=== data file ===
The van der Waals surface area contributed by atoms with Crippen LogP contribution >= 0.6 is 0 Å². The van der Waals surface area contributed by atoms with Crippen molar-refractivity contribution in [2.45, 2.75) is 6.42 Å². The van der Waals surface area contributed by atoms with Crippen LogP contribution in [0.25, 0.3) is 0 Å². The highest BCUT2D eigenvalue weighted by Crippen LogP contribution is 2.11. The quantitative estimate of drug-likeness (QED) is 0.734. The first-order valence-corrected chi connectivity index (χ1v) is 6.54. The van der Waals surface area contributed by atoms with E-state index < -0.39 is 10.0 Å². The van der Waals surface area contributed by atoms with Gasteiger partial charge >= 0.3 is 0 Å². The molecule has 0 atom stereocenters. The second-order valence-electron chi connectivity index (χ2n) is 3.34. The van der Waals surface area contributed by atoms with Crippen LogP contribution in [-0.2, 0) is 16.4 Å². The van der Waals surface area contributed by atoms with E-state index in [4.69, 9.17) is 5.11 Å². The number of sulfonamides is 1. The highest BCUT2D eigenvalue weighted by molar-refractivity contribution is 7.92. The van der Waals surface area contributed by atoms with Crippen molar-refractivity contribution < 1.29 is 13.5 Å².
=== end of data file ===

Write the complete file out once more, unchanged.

The van der Waals surface area contributed by atoms with Crippen LogP contribution >= 0.6 is 0 Å². The van der Waals surface area contributed by atoms with Crippen molar-refractivity contribution in [2.45, 2.75) is 6.42 Å². The van der Waals surface area contributed by atoms with Crippen LogP contribution in [0.25, 0.3) is 0 Å². The highest BCUT2D eigenvalue weighted by Crippen LogP contribution is 2.11. The quantitative estimate of drug-likeness (QED) is 0.734. The first-order valence-corrected chi connectivity index (χ1v) is 6.54. The van der Waals surface area contributed by atoms with E-state index < -0.39 is 10.0 Å². The van der Waals surface area contributed by atoms with Gasteiger partial charge >= 0.3 is 0 Å². The molecule has 0 atom stereocenters. The second-order valence-electron chi connectivity index (χ2n) is 3.34. The van der Waals surface area contributed by atoms with Crippen LogP contribution in [-0.2, 0) is 16.4 Å². The van der Waals surface area contributed by atoms with E-state index in [4.69, 9.17) is 5.11 Å². The number of sulfonamides is 1. The highest BCUT2D eigenvalue weighted by molar-refractivity contribution is 7.92. The van der Waals surface area contributed by atoms with Crippen molar-refractivity contribution < 1.29 is 13.5 Å².